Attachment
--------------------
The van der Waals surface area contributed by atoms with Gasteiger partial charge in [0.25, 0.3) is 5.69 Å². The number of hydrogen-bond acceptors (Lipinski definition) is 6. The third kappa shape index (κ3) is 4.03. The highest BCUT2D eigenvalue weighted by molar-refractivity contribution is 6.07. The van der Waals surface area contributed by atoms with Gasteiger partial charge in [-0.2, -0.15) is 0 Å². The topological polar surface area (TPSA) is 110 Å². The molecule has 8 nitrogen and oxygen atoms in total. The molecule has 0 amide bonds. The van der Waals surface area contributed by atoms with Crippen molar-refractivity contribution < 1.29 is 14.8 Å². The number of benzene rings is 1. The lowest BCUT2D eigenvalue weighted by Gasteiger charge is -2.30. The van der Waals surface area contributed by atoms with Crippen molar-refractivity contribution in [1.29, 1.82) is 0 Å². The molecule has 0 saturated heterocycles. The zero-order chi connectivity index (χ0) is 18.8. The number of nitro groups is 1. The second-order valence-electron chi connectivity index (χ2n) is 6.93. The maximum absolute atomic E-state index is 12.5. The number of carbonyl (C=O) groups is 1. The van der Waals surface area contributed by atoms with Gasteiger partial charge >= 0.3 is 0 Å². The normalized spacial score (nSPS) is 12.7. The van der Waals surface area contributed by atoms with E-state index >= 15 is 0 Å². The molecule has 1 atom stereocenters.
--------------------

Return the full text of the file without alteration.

The van der Waals surface area contributed by atoms with Gasteiger partial charge in [0.25, 0.3) is 5.69 Å². The number of hydrogen-bond acceptors (Lipinski definition) is 6. The third kappa shape index (κ3) is 4.03. The highest BCUT2D eigenvalue weighted by molar-refractivity contribution is 6.07. The van der Waals surface area contributed by atoms with Gasteiger partial charge in [-0.2, -0.15) is 0 Å². The topological polar surface area (TPSA) is 110 Å². The molecule has 8 nitrogen and oxygen atoms in total. The molecule has 0 amide bonds. The van der Waals surface area contributed by atoms with Crippen molar-refractivity contribution < 1.29 is 14.8 Å². The number of benzene rings is 1. The lowest BCUT2D eigenvalue weighted by Gasteiger charge is -2.30. The van der Waals surface area contributed by atoms with Crippen molar-refractivity contribution in [1.29, 1.82) is 0 Å². The molecule has 0 saturated heterocycles. The zero-order chi connectivity index (χ0) is 18.8. The number of nitro groups is 1. The second-order valence-electron chi connectivity index (χ2n) is 6.93. The maximum absolute atomic E-state index is 12.5. The number of carbonyl (C=O) groups is 1. The van der Waals surface area contributed by atoms with Gasteiger partial charge >= 0.3 is 0 Å². The normalized spacial score (nSPS) is 12.7. The van der Waals surface area contributed by atoms with E-state index >= 15 is 0 Å². The molecule has 1 atom stereocenters.